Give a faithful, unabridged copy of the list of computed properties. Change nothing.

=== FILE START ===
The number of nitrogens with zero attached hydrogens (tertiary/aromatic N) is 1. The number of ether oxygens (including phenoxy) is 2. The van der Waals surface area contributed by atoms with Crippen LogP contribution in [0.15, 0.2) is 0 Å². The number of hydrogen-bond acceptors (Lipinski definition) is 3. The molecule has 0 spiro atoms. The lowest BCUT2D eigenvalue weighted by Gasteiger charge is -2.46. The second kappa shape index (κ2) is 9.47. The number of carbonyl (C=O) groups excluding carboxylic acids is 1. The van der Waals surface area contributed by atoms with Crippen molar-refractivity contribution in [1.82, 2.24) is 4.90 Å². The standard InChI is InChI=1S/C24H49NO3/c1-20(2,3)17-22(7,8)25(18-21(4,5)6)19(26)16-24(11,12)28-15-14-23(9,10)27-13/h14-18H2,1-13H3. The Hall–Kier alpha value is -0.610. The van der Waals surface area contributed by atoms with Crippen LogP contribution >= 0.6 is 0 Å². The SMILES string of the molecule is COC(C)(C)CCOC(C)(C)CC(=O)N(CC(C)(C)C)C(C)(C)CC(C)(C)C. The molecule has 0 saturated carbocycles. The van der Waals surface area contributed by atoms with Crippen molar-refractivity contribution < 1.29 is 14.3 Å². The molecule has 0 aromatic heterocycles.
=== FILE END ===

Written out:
The number of nitrogens with zero attached hydrogens (tertiary/aromatic N) is 1. The number of ether oxygens (including phenoxy) is 2. The van der Waals surface area contributed by atoms with Crippen LogP contribution in [0.15, 0.2) is 0 Å². The number of hydrogen-bond acceptors (Lipinski definition) is 3. The molecule has 0 spiro atoms. The lowest BCUT2D eigenvalue weighted by Gasteiger charge is -2.46. The second kappa shape index (κ2) is 9.47. The number of carbonyl (C=O) groups excluding carboxylic acids is 1. The van der Waals surface area contributed by atoms with Crippen molar-refractivity contribution in [1.82, 2.24) is 4.90 Å². The standard InChI is InChI=1S/C24H49NO3/c1-20(2,3)17-22(7,8)25(18-21(4,5)6)19(26)16-24(11,12)28-15-14-23(9,10)27-13/h14-18H2,1-13H3. The Hall–Kier alpha value is -0.610. The van der Waals surface area contributed by atoms with Crippen LogP contribution >= 0.6 is 0 Å². The SMILES string of the molecule is COC(C)(C)CCOC(C)(C)CC(=O)N(CC(C)(C)C)C(C)(C)CC(C)(C)C. The molecule has 0 saturated carbocycles. The van der Waals surface area contributed by atoms with Crippen molar-refractivity contribution < 1.29 is 14.3 Å². The molecule has 0 aromatic heterocycles.